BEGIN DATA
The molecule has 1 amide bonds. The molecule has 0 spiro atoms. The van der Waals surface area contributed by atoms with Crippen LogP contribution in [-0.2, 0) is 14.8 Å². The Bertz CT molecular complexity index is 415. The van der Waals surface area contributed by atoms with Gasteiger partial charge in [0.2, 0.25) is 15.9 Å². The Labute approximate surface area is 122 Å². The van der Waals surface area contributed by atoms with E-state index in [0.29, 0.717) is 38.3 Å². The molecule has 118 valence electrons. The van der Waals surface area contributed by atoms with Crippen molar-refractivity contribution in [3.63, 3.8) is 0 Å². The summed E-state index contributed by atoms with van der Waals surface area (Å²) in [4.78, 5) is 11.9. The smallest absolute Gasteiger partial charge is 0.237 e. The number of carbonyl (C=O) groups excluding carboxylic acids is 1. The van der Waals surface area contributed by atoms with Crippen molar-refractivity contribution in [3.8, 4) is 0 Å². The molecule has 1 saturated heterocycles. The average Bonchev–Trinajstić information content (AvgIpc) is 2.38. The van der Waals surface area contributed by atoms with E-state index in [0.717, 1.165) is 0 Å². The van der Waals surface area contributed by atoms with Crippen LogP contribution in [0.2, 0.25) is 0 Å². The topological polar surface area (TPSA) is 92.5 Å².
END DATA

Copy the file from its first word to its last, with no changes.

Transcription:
The molecule has 1 amide bonds. The molecule has 0 spiro atoms. The van der Waals surface area contributed by atoms with Crippen LogP contribution in [-0.2, 0) is 14.8 Å². The Bertz CT molecular complexity index is 415. The van der Waals surface area contributed by atoms with Gasteiger partial charge in [0.2, 0.25) is 15.9 Å². The Labute approximate surface area is 122 Å². The van der Waals surface area contributed by atoms with E-state index in [0.29, 0.717) is 38.3 Å². The molecule has 118 valence electrons. The van der Waals surface area contributed by atoms with Crippen molar-refractivity contribution in [3.63, 3.8) is 0 Å². The summed E-state index contributed by atoms with van der Waals surface area (Å²) in [4.78, 5) is 11.9. The smallest absolute Gasteiger partial charge is 0.237 e. The number of carbonyl (C=O) groups excluding carboxylic acids is 1. The van der Waals surface area contributed by atoms with Crippen molar-refractivity contribution in [3.8, 4) is 0 Å². The molecule has 1 saturated heterocycles. The average Bonchev–Trinajstić information content (AvgIpc) is 2.38. The van der Waals surface area contributed by atoms with E-state index in [0.717, 1.165) is 0 Å². The van der Waals surface area contributed by atoms with Crippen LogP contribution in [0.2, 0.25) is 0 Å². The topological polar surface area (TPSA) is 92.5 Å².